“During the past year, over 5,000 foreign travelers visited parts of the Lut Desert that is situated in Kerman province and that is a sign of sustainable security in the region,” IRNA quoted provincial tourism chief Fereidoun Fa’ali as saying on Tuesday.
The Lut Desert, widely referred to as Dasht-e Lut (“Emptiness Plain”), is a large salt desert encircled by the provinces of Kerman and Sistan- Baluchestan, and South Khorasan. It is the world’s 27th-largest desert, and was inscribed on UNESCO’s World Heritage List on July 17, 2016.
“New tourist routes can be defined in compliance with the criteria for safeguarding a World Heritage in order to facilitate visits to various parts of the World Heritage site,” he said.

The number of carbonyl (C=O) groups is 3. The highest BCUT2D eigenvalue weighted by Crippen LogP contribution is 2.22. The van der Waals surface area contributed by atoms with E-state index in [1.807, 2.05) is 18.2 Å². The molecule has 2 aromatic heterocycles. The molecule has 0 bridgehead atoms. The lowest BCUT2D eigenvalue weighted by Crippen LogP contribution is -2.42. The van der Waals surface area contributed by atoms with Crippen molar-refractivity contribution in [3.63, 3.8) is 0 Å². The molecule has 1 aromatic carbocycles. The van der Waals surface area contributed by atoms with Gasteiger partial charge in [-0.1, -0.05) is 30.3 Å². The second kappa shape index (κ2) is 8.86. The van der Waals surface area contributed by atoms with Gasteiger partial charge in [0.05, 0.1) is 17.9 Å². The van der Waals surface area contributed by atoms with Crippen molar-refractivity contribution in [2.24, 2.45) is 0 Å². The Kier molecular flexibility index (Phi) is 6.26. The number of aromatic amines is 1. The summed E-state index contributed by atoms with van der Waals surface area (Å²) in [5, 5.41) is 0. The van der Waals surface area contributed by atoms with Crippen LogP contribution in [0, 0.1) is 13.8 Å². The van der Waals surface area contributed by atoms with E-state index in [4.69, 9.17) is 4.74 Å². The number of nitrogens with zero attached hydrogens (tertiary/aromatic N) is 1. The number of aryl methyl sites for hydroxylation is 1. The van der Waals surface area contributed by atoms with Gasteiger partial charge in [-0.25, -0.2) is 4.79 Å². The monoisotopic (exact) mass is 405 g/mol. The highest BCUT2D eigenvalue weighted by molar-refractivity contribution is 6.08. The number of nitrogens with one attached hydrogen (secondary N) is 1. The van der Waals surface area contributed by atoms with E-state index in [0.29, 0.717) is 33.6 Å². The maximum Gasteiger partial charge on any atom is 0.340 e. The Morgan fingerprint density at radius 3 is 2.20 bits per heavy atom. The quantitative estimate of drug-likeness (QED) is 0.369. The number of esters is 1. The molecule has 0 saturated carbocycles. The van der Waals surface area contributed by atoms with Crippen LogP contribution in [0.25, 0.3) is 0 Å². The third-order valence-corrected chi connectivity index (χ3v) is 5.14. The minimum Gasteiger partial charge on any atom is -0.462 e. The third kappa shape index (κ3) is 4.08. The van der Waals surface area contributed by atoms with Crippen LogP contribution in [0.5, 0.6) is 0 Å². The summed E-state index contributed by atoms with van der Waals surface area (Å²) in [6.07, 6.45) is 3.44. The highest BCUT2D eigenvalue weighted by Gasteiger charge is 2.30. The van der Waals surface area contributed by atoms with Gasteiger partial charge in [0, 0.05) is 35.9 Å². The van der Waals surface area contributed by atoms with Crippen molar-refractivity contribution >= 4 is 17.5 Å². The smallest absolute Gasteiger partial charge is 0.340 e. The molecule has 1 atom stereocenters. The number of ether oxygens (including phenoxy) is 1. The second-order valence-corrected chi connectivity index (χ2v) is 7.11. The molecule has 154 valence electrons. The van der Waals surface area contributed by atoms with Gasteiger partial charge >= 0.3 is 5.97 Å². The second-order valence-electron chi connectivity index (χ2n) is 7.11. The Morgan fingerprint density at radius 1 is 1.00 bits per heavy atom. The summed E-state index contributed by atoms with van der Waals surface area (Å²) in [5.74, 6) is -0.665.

The Lut Desert is teemed with giant dunes, shifting sands, salt plains and wind-hewn kaluts, offering visitors epic journeys of breathtaking beauty and wilderness. It is a destination for people who are in search of new adventures; outstanding scenery and unparalleled serenity
The scorching desert is also being considered as one of the top areas in the world for finding meteorites, thanks to its unique parameters. In recent years, significant finds have been made, with the efforts of national and international teams of researchers.
Seven years of satellite temperature data analyzed by NASA show that the Lut Desert is the hottest spot on Earth. Based on the research, it was hottest during 5 of the 7 years, and had the highest temperature overall: 70.7°C in 2005.
The big and sprawling Kerman province has long been a destination for globetrotters. Kerman has been a cultural melting pot since antiquity, blending Persians with subcontinental tribe dwellers. It is home to myriad historical sites and scenic landscapes such as Bazaar-e Sartasari, Jabalieh Dome, Ganjali Khan Bathhouse, Malek Jameh Mosque and Shahdad Desert to name a few.